Heidelcast 177: As It Was In The Days Of Noah (21)—Be Not Surprised (2)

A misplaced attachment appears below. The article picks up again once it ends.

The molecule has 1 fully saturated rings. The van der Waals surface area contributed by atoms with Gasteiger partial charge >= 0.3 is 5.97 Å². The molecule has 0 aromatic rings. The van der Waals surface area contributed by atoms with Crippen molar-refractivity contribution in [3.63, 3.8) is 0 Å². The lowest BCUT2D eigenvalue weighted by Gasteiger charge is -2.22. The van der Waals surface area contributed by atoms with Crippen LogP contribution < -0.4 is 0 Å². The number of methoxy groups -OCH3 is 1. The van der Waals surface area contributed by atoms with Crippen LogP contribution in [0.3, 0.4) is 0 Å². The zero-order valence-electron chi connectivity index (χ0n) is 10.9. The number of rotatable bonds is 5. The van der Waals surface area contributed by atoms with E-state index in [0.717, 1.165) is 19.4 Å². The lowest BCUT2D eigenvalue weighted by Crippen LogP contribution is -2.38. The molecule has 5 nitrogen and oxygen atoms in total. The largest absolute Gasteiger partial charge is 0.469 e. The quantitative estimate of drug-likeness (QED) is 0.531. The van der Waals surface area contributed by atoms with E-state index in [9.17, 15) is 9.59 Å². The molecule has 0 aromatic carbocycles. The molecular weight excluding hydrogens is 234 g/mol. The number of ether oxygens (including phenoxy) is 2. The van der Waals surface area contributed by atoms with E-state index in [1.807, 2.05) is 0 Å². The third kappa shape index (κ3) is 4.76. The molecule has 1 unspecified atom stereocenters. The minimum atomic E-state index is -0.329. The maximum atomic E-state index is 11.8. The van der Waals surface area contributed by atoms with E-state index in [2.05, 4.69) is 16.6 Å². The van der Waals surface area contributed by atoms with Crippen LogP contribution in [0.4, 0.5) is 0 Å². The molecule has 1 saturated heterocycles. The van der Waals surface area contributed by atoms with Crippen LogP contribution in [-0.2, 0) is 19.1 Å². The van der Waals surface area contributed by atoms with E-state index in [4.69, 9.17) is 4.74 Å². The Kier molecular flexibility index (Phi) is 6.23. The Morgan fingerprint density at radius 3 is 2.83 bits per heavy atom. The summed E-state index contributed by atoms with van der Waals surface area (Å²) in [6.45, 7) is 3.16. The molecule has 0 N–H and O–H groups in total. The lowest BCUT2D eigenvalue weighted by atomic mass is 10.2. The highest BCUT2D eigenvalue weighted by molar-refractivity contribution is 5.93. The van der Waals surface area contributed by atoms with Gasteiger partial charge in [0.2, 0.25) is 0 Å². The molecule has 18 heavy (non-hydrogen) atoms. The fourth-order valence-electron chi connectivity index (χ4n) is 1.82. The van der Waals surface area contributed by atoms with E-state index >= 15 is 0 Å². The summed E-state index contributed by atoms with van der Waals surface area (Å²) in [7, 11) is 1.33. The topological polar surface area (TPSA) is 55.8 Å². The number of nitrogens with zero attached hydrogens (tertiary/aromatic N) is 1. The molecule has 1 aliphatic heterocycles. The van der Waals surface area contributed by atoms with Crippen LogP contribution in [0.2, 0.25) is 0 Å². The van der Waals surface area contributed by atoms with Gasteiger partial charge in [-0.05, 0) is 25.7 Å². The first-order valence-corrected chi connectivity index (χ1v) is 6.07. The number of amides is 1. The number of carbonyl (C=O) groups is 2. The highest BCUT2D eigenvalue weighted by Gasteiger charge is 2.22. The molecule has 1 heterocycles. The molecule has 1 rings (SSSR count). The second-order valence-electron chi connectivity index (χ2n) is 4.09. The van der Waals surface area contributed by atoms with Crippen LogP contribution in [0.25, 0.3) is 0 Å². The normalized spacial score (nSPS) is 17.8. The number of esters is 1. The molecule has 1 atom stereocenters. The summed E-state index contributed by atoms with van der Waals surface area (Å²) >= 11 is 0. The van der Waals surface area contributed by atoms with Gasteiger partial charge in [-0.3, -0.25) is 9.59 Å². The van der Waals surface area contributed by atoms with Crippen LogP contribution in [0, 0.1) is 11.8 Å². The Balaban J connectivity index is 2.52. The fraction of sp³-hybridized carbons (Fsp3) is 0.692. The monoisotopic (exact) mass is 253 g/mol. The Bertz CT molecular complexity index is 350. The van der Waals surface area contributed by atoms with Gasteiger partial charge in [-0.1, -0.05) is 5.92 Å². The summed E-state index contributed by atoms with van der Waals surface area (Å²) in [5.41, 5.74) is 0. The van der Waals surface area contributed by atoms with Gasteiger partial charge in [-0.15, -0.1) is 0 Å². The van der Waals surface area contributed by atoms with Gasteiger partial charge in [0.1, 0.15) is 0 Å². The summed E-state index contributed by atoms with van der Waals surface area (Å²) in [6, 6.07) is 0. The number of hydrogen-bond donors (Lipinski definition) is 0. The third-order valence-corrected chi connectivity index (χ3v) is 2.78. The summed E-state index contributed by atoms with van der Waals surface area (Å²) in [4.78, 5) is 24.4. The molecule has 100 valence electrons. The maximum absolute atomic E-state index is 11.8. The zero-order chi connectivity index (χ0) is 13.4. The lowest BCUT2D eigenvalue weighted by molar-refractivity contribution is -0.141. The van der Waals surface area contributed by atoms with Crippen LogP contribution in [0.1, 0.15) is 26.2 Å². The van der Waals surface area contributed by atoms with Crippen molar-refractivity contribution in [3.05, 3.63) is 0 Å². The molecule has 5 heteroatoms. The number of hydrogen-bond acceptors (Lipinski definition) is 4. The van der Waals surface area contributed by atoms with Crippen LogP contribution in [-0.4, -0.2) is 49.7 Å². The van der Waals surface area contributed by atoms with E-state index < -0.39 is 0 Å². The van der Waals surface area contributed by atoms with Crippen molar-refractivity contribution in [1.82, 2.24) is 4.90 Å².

This series is a study of what Scripture says about eschatology, i.e., the relation of heaven to earth and last things. We began with a survey of what Scripture says generally and now we are working through 1 Peter. We have come 1 Peter 4:12–19. The Apostle Peter has been making the case that, “as it was in the days of Noah” (Luke 17:26), so it is in our day. He has been making the case throughout that Christians, by virtue of their dual citizenship, are, in certain important ways, refugees and aliens (2:11) because we are “elect exiles” (1:1). In 1:7 he has already hinted what he begins to explain now in more detail. Life between the ascension and return of Christ is often a life of suffering. In our time and culture(s) we use the word “suffer” very loosely. Perhaps most often we use it to refer to medical, emotional, or psychiatric conditions. To be sure these are forms of suffering. Christians are not Gnostics (e.g., The Church of Christ Science, “Christian Science”). We affirm the reality of our shared humanity and the reality of physical, emotional, psychological suffering (e.g., Matt 8:6) but when the Apostle Peter speaks of suffering here his paradigm is Christ. To be sure, Christians affirm whole-heartedly the true humanity of Jesus. He suffered emotionally and physically. His true humanity is both body and soul nevertheless, when Peter thinks about Christ’s suffering he is not thinking of medical conditions. He is thinking of Christ’s suffering under “the elders and chief priests and scribes” (Mark 8:31), his being treated with contempt (Mark 9:12). However the world may regard Christ’s church, the Apostle Peter has a surprising message about the way Christ views his church. This is part two of our consideration of 1 Peter 4:12–19.



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